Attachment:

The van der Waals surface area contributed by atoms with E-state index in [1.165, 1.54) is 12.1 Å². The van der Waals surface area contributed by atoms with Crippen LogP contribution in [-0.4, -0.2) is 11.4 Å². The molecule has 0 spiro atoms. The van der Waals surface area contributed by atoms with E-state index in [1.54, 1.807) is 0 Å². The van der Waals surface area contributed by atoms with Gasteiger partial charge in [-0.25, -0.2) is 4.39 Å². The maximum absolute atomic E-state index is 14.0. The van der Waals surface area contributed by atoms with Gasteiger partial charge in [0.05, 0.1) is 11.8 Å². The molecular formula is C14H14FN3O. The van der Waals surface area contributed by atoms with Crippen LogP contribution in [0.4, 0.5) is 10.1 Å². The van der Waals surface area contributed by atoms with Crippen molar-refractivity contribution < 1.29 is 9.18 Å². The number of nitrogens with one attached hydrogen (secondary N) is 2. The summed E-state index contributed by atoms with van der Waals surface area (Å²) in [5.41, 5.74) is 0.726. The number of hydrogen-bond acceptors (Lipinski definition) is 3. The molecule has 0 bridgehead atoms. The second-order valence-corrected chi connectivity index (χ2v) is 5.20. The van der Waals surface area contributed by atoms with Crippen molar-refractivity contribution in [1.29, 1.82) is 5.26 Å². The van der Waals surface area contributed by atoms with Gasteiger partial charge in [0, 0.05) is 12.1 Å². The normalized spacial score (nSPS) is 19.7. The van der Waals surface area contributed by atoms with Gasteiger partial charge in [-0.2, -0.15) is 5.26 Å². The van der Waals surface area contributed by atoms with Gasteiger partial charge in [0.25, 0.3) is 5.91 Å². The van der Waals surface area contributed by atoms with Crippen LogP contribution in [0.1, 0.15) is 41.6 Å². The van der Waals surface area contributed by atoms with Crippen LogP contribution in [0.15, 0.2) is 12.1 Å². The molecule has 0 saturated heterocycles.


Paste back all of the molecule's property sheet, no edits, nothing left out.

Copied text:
The van der Waals surface area contributed by atoms with E-state index in [1.165, 1.54) is 12.1 Å². The van der Waals surface area contributed by atoms with Crippen LogP contribution in [-0.4, -0.2) is 11.4 Å². The molecule has 0 spiro atoms. The van der Waals surface area contributed by atoms with E-state index in [1.54, 1.807) is 0 Å². The van der Waals surface area contributed by atoms with Gasteiger partial charge in [-0.25, -0.2) is 4.39 Å². The maximum absolute atomic E-state index is 14.0. The van der Waals surface area contributed by atoms with Gasteiger partial charge in [0.05, 0.1) is 11.8 Å². The molecular formula is C14H14FN3O. The van der Waals surface area contributed by atoms with Crippen LogP contribution in [0.4, 0.5) is 10.1 Å². The van der Waals surface area contributed by atoms with Crippen molar-refractivity contribution < 1.29 is 9.18 Å². The number of nitrogens with one attached hydrogen (secondary N) is 2. The summed E-state index contributed by atoms with van der Waals surface area (Å²) in [5.41, 5.74) is 0.726. The number of hydrogen-bond acceptors (Lipinski definition) is 3. The molecule has 0 bridgehead atoms. The second-order valence-corrected chi connectivity index (χ2v) is 5.20. The van der Waals surface area contributed by atoms with Crippen molar-refractivity contribution in [1.29, 1.82) is 5.26 Å². The van der Waals surface area contributed by atoms with Gasteiger partial charge in [0, 0.05) is 12.1 Å². The normalized spacial score (nSPS) is 19.7. The van der Waals surface area contributed by atoms with Gasteiger partial charge in [-0.2, -0.15) is 5.26 Å². The van der Waals surface area contributed by atoms with Gasteiger partial charge in [0.25, 0.3) is 5.91 Å². The van der Waals surface area contributed by atoms with Crippen LogP contribution in [0.1, 0.15) is 41.6 Å². The van der Waals surface area contributed by atoms with Crippen LogP contribution in [0.15, 0.2) is 12.1 Å². The molecule has 0 saturated heterocycles.